Presidio of San Francisco (October 4, 2011) -- An innovative approach to historic preservation of the Presidio’s historic Officers’ Club has earned the Presidio Trust a Preservation Design award from the California Preservation Foundation (CPF). The award in the Culture Resources Studies and Reports category was one of two the Trust received at the CPF’s 28th annual awards ceremony Saturday night. The rehabilitation of the Presidio Landmark was also honored in the Preservation category. These projects were among 27 winners in nine categories statewide.
It is the third consecutive year the Trust has earned a Preservation Design Award.
“It is a great honor to receive these awards from the California Preservation Foundation,” said Craig Middleton, the Trust’s executive director. “We take great pride in preserving the historic fabric and character of the Presidio and it is extremely gratifying when those efforts are recognized by an organization such as the CPF.”
The award for its Non-Destructive Evaluation Report honors the Trust’s ground-breaking use of technology in preservation of the adobe walls inside the historic Officers’ Club. Using thermal imaging technology, similar to that used by fire departments to find hot spots or people in trapped in burning buildings, the Trust was able to map moisture levels and cavities inside the walls without having to drill into them or tear them down. Guided by these “maps” crews are now able to repair the walls using new adobe bricks.
“This is true preservation and conservation at its best and it’s exciting that the California Preservation Foundation has recognized that with their award,” says Christina Wallace a Project Manager for Planning and Historical Rehabilitation with the Trust.
The oldest and most loved building in the Presidio, and the oldest in San Francisco, the Officers’ Club is undergoing a complete rehabilitation that includes the repair and restoration of all significant historic spaces, the construction of new exhibit space and event venues, and seismic upgrades and improvements to enhance accessibility for people with disabilities. Work is scheduled to be completed late next year and the project is expected to receive a LEED gold certification from the U.S. Green Building Council.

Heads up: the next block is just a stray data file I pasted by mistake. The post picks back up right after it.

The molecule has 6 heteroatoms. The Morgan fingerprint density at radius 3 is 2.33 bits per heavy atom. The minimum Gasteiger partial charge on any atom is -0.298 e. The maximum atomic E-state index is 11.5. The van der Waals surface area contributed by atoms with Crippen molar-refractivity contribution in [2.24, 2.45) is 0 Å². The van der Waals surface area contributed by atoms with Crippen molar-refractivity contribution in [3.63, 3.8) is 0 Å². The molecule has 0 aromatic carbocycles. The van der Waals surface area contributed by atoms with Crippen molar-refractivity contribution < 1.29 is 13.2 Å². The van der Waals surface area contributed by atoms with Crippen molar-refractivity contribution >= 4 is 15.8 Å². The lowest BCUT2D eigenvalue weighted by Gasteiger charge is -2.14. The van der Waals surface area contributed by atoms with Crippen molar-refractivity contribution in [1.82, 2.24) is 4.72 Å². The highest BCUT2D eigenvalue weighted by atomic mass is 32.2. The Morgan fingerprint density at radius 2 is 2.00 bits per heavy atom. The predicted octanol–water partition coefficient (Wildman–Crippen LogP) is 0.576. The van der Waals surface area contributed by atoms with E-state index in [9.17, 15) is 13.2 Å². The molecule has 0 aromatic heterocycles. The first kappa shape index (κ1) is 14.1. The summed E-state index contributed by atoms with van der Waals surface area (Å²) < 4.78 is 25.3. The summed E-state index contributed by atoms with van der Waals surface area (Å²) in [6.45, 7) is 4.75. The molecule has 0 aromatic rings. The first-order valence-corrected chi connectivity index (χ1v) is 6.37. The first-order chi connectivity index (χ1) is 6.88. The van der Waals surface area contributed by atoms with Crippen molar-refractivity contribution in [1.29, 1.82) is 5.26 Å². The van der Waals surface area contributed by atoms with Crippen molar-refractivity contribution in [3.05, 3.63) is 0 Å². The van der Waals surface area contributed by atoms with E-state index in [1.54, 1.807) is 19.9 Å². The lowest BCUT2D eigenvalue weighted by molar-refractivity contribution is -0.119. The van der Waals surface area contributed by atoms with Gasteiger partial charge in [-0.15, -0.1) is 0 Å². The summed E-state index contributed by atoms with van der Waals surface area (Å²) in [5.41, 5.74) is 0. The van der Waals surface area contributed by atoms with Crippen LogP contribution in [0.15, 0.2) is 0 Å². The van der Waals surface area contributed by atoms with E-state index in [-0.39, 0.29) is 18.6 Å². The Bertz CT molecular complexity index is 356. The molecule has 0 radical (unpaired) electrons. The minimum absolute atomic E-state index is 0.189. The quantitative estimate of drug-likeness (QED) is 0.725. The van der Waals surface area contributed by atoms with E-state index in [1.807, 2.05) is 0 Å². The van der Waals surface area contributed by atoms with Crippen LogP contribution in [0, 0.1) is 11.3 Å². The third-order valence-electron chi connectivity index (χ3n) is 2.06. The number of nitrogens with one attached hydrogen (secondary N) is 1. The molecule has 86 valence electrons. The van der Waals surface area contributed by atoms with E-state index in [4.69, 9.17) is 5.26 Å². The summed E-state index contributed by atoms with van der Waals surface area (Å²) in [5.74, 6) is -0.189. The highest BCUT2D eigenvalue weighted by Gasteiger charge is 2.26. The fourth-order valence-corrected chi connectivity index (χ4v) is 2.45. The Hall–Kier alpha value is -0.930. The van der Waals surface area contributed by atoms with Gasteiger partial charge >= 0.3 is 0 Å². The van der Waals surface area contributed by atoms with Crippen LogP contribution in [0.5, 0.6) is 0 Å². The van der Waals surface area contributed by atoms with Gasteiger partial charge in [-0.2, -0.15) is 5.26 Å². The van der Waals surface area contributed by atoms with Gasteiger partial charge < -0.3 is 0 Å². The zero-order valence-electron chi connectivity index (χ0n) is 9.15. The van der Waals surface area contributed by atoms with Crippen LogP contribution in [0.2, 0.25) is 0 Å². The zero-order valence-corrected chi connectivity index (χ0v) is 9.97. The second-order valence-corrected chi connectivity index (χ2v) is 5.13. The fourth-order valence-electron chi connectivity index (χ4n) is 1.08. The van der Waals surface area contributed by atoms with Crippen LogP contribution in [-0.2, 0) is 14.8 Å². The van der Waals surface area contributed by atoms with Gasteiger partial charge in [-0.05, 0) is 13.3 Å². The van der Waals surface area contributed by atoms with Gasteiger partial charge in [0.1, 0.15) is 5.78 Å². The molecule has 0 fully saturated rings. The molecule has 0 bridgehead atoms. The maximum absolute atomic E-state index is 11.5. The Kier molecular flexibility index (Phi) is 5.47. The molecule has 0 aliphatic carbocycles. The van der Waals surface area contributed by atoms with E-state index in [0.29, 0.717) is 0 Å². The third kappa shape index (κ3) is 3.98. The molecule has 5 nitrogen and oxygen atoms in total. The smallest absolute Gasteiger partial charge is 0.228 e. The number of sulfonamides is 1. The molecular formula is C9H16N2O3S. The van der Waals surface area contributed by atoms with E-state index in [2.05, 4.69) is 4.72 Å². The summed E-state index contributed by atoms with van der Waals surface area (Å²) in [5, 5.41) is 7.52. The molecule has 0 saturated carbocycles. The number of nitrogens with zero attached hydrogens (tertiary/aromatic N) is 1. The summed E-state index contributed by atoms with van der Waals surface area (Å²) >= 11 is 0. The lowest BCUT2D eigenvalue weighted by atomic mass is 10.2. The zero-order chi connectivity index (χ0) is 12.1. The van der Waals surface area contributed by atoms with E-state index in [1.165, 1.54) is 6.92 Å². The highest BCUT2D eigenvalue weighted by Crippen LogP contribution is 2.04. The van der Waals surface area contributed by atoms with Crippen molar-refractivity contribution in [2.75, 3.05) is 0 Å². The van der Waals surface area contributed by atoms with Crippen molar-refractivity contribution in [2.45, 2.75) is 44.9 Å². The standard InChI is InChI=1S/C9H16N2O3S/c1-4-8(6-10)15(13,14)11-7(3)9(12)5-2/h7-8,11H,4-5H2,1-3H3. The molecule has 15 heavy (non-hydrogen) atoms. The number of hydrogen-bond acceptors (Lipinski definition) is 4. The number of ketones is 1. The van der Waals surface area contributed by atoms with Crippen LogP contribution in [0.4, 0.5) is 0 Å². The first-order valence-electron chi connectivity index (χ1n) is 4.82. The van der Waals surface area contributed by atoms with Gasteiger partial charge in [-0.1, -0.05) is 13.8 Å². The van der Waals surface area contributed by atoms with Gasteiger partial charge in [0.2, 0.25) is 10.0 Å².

While the award is a first for the rehabilitation of the Officers’ Club, it is the sixth award for the Presidio Landmark project since its completion in July, 2010 and comes on the heels of a Gold Level Building Design+Construction, Reconstruction Award. The Presidio Landmark awards recognize the Trust, and its partner, Forest City Development, for the rehabilitation of the former Public Health Service Hospital and its transformation into 154 residential apartments.
The Trust and its partners in historic rehabilitation have now won a total of seven Preservation Design Awards since 2000. Past winners include:
2010 Cultural Resource Study Award—for the Cultural Landscape of the Presidio’s Fort Scott
2009 Rehabilitation (Large Category) Award—for the rehabilitation of a former army airplane hangar for La Petite Baleen, a children’s swim school
2009 Craftsman/Preservation Technology Award—for the restoration of the Presidio’s historic Arguello Gate
2006 Rehabilitation Award—for the rehabilitation of an historic warehouse for Senspa, a stunning day spa
2000 Rehabilitation Award—for the rehabilitation of the Presidio Fire Station
Founded in 1977, the California Preservation Foundation is a non-profit organization dedicated to the preservation of California’s diverse cultural and architectural heritage. With over 1,500 members it is the leading voice for historic preservation in the state. Since 1984 the foundation’s highly competitive Preservation Design Awards program has honored exceptional historic preservation projects for excellence in design, construction, planning and technology.
The Presidio Trust was established by the United States Congress in 1996 to administer the Presidio of San Francisco, an urban national park site located at the base of the Golden Gate Bridge. The Presidio is one of the largest and most ambitious historic preservation projects underway in the United States. The Presidio’s historic buildings represent the nation’s most comprehensive collection of military architecture, dating from the Civil War through the Cold War, including homes and barracks that reflect how the military social hierarchy and domestic life evolved in the Presidio. Since 1994, approximately 75 percent of the park’s historic structures have been rehabilitated for new uses. The Trust has won numerous awards for planning and historic preservation